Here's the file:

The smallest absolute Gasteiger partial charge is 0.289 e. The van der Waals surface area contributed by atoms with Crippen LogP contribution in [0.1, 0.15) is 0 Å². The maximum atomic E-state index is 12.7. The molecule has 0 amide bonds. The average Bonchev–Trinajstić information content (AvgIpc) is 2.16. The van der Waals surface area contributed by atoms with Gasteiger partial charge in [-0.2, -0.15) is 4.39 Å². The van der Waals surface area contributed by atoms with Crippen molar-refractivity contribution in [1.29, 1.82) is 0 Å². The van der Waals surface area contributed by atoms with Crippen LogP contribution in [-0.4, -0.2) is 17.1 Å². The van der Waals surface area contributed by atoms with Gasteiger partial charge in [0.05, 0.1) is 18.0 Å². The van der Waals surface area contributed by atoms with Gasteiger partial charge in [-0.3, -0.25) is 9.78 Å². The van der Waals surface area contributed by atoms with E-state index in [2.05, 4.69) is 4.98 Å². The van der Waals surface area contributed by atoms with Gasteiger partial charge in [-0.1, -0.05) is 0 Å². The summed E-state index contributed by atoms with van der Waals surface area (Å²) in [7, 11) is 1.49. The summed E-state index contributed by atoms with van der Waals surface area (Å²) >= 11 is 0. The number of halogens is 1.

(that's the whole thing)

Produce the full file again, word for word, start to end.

The smallest absolute Gasteiger partial charge is 0.289 e. The van der Waals surface area contributed by atoms with Crippen LogP contribution in [0.1, 0.15) is 0 Å². The maximum atomic E-state index is 12.7. The molecule has 0 amide bonds. The average Bonchev–Trinajstić information content (AvgIpc) is 2.16. The van der Waals surface area contributed by atoms with Gasteiger partial charge in [-0.2, -0.15) is 4.39 Å². The van der Waals surface area contributed by atoms with Crippen molar-refractivity contribution in [1.29, 1.82) is 0 Å². The van der Waals surface area contributed by atoms with Crippen LogP contribution in [-0.4, -0.2) is 17.1 Å². The van der Waals surface area contributed by atoms with Gasteiger partial charge in [0.05, 0.1) is 18.0 Å². The van der Waals surface area contributed by atoms with Gasteiger partial charge in [-0.3, -0.25) is 9.78 Å². The van der Waals surface area contributed by atoms with E-state index in [2.05, 4.69) is 4.98 Å². The van der Waals surface area contributed by atoms with Gasteiger partial charge in [-0.1, -0.05) is 0 Å². The summed E-state index contributed by atoms with van der Waals surface area (Å²) in [7, 11) is 1.49. The summed E-state index contributed by atoms with van der Waals surface area (Å²) >= 11 is 0. The number of halogens is 1.